I won't mention the v-logger by name but a photo-oriented one recently decided that he would, for the first time, round up a 4x5 view camera, put a 150mm lens on it and learn to make large format photographs. To hear him tell his story (and this is a person with purported decades of photography experience) you'd think he was building his own neutron bomb or trying to put together a 64 slice CT Scanner without instructions. He makes working with large format all sound so incredibly difficult. I was appalled at how soft and weak photographers have become and, at the same time, tremendously amused because mastering a view camera seems infinitely easier to me than coming to grips, from a dead start, with the thousands of intricate bits of knowledge one needs to truly master PhotoShop.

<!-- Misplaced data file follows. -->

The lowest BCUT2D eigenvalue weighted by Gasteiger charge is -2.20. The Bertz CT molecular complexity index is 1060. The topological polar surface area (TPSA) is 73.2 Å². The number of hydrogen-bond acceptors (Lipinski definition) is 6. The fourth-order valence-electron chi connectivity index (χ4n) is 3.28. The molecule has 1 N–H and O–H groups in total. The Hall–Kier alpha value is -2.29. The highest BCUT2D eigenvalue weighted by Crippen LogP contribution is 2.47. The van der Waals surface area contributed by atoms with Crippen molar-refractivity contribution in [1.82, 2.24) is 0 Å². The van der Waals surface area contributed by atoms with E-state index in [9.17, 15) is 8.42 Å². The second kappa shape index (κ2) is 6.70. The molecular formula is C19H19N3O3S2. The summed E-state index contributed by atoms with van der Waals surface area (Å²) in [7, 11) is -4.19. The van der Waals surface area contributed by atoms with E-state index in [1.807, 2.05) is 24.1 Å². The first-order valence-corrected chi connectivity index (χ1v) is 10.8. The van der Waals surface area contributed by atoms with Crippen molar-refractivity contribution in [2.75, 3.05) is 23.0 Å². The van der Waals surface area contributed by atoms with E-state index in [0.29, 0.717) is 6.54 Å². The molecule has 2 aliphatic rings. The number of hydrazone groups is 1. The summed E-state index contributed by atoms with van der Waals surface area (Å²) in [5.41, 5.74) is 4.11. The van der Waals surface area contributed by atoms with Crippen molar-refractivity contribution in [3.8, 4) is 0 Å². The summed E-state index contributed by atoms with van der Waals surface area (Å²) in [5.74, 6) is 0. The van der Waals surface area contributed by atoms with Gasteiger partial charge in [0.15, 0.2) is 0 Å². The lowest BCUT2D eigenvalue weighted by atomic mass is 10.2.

Of course, from my perspective, he's doing it all wrong. He got one thing right; he's shooting black and white film, but he got everything else in the "Art" package dead wrong. He's shooting film and then sending it to a lab for processing, and to someone else for scanning. But all the magic, all the stuff that makes a difference between all the other formats and large format, happens in the interpretive stages of darkroom work. You gotta get your hands wet.